not oecur in BV., but is the only form In AV. and the Brahmanaa. Iu 
3d sing., tAl for te occurs once in BV., and is the predominant form 

211 Subjunctitb Mode. [—566 

In AV., und thn only ono later. In %\ pl., dhvAi for dhvo le found In 
one wonl In KV., and * fow tlmca In tho ItrahmanM. In Sd pl., ntäi 
for nta Is tbe Brihmana form (of far from frequent occnrrenee) ; It occart 
nelther fn RV. nor AV. No such dual endlnga m thäi and tAl, for the 
and te, aro anywbere found; bot RV. bat In a few worda (nlne: above, 
547 o) aithe and äite, wbleh appear to be a liko atibjuncttre strengthenlng 
of ethe and eta (altbongb found In one tadlcatlve form, k{»p.vaite). Be- 
fore tbe Ai-endlnga, the Towel \a regularly long ä; bnt antAl inatead of 
an Uli fi two or tbree tlmes na et wltb, and onco or twlco (TS. AR.) atAi 
for ätfti. 

588. Tbe subjunctive endinga, tben, In combination wltb the 
subjunctive mode-aign, are aa followa: 

active. middle. 

s. «I. p. g. d. p. 

* ... . s . fäyahti /amahai 

l Ani Ava Ama Ai i» ._ f. 

lAvahe (Amahe 

•c? — » e. «• es-" 

a. And in further combination witb final a of a tenee-etem, the 
initial a of all theae endinga becomes ä: thua, for example, in 2d pera., 
Aei or äs, Athas, Atha, äse, Adhwe. 

563. Bealdee thls proper aubJunetWe, witb mode-aign, In ita trlplo 
form — wltb primary, wltb atrengthened prlmary, and wltb tecondary end- 
ing* — the name of aubjanctive, In the forma "iraperfect aubjaiietlve" and 
"improper sabJunctlTe", his been also given to tbe Indleatlve forma of Imper- 
feet and aorfat when naed, wltb tbe angment omltted, in a modal aenso 
(below, 587): aueh uae belng quite common In RV., bat rapidly dylng ont, 
*o that in the Bribmana language and Uter It ia btrdly met wlth cxcept 
&fter mi prohlbltlve. 

a. At to the general uses of the sobjunctlre, aee below, 574 ff. 

Optative Mode. 

584. a. Aa haa been already pointed out, the Optative ia of com- 
paratively rare occurrence in the language of the Vedaa; bat it gains 
rapidly in frequency, and already In the Brahmanaa greatly out- 
numbera tho subjunctive, and atill later Cornea almost entirely to take 
ita place. 

b. Ita mode of formation ia the aame in all perloda of the 

585. a. The optative mode-aign ia in the aetive voiee a dif- 
ferent ooe, aecording aa it ia added to a tenee-etem endlng in a, or 


666--] VIII. CONJUQATION. 212 

to ono ending in some othor final. Iu tho lattor case, it ia y£, acceuted; 
thiß yä is appended to tbe weaker form of tbe tense-stem, and takea 
the regulär series of secondary endings, with, in Sd plur., ua in- 
Btead of an, and loss of the ä before it. After an a-stem, it ia I, 
unaccented; thia i blende with the final a to e (which then is accented 
or not aocording to the accent of the a); and the e is maintained 
unchanged before a vowel-ending (am, ua), by means of an interposed 
enphonic y. 

b. In the middle voice, the mode-slgn is i throughout, and takea 
the secondary eudings, with a in Ist sing., and ran in 3d pl. After 
an a-stem, the rules as to its combination to e, the accent of the 
latter, and its retention before a vowel-ending with interposition of 
a y, are the same as in the active. After any other final, the weaker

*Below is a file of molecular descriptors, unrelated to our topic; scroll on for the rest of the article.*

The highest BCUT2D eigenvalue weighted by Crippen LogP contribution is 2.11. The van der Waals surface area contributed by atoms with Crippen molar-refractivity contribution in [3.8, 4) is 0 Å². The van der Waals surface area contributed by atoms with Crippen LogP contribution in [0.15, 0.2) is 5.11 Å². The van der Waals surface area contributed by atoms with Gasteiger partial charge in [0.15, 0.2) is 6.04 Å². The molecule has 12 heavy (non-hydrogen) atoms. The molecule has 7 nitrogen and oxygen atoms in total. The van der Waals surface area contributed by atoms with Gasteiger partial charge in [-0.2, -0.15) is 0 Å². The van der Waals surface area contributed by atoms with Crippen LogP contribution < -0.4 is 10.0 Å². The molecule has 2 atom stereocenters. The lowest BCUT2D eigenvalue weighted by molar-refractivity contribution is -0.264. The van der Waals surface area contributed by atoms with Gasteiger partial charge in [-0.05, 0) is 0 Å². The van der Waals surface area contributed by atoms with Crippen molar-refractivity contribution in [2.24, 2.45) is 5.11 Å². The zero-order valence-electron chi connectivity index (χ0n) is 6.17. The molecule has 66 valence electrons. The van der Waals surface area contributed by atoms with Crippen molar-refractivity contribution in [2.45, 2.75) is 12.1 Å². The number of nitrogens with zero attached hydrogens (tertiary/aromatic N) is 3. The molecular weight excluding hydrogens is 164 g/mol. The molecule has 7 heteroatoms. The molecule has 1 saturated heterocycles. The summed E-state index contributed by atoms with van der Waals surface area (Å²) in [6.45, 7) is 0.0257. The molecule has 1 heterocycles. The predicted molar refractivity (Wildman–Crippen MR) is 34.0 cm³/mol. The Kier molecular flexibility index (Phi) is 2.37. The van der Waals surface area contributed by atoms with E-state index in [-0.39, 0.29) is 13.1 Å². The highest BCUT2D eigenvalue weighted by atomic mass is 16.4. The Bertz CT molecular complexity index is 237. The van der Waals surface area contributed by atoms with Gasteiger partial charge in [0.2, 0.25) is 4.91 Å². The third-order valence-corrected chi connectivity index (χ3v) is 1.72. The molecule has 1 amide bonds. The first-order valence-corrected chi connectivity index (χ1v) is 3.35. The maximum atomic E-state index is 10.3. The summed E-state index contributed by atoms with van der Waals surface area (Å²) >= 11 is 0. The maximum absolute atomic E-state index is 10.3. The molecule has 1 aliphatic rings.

form of stem is taken, and the accent is on the ending (except in 
one class of verbs, whero it falls upon the tense-stem: see 646); and 
the i (as when combined to e) takos an insertod y before the vowel- 
endings (a, äthäm, atäm). 

o. It is, of co urse, irupossible to teil from the form whether i or i is 
combined with the final of an a-stem to ö; but no good reason appears to 
exist for aasuming i, rather thau the i which shows itself in the other class 
of stems in the middle voice. 

666. The combined mode-slgn and endings of the Optative, then, 
are as follows, in their double form, for a-stems and for others: 

a. for non-a-stems. 

active. middle. 

8. d. p. s. d. p. 




yava yama iya Ivahi 
yatam yäta Ithäs iyäth&m 
yat&m yüfl It4 lyitäm 

b. combined with the final of a-stems. 








eva ema eya evahi 
etam eta ethaa eyäthäm 
etäm eyus eta eyätäm 




o. The yä is in the Veda not seldom resoWed lnto iä. 

d. The contracted aanem, for saneyam, is fonnd in TB. and Äpast. 
Gertain Yedic 3d pl. middle forme in rata will be mentioned below, under 
the various formations. 

667. Precative. Precative forma are auch aa have a aibi- 
lant inserted betweon the optatlve-sign and the ending. Thcy are 
mado almost only from tho aorist stems, and, though allowed by the 
grammarians to be formed from every root — the active precative 
from the simple aorist, the middle from the Sibilant aorist — are 

213 Optative Mode. [—670 

practically of raro occtirronco at ovory poriod of tho language, and 
especially later. 

a. The tnserted s rans in the acttve throngh the whoU serles of per- 
sona; In the mlddle, ft ls tllowed only in the 2d and 3d persona fing, and 
du. and the 2d pl. t and ls qaotablo only for the 2d and 3d sing. In the 
2d sing, act, the preeattvc form, by reaaon of the neoessary lots of the added 
8, is not distlngaishable from the simple Optative; in the 3d sing, act., the 
saroe is the case in the later langnage, whicb (eompare 665 a) saves the 
personal ending t instead of the precative-sign 8; bot ihe RV. usaally, and 
the otber Vedlc text* to some extent, have the proper ending yaa (for 
yAat). As to <Jh in the 2d pl. cnfd., see 828 o. 

b. The accent is as in the simple Optative. 

588. The precative ending«, then, accepted in the later laognage 
including, in brackets, those which are identical with the simple 
optativc), are as follows: 

actlve. mlddlr. 

f. d. p. s. d. p. 

i yrfsam yasva yaama [*y*J [IvahiJ [ImahlJ 

2 [yae] yaatam yästa is^has iyaath&m Icjlhvam 

3 [yitj yaatAm y&sus Ia(a lyaatAm [Iran] 

a. Respecting the precative, see further 921 n*.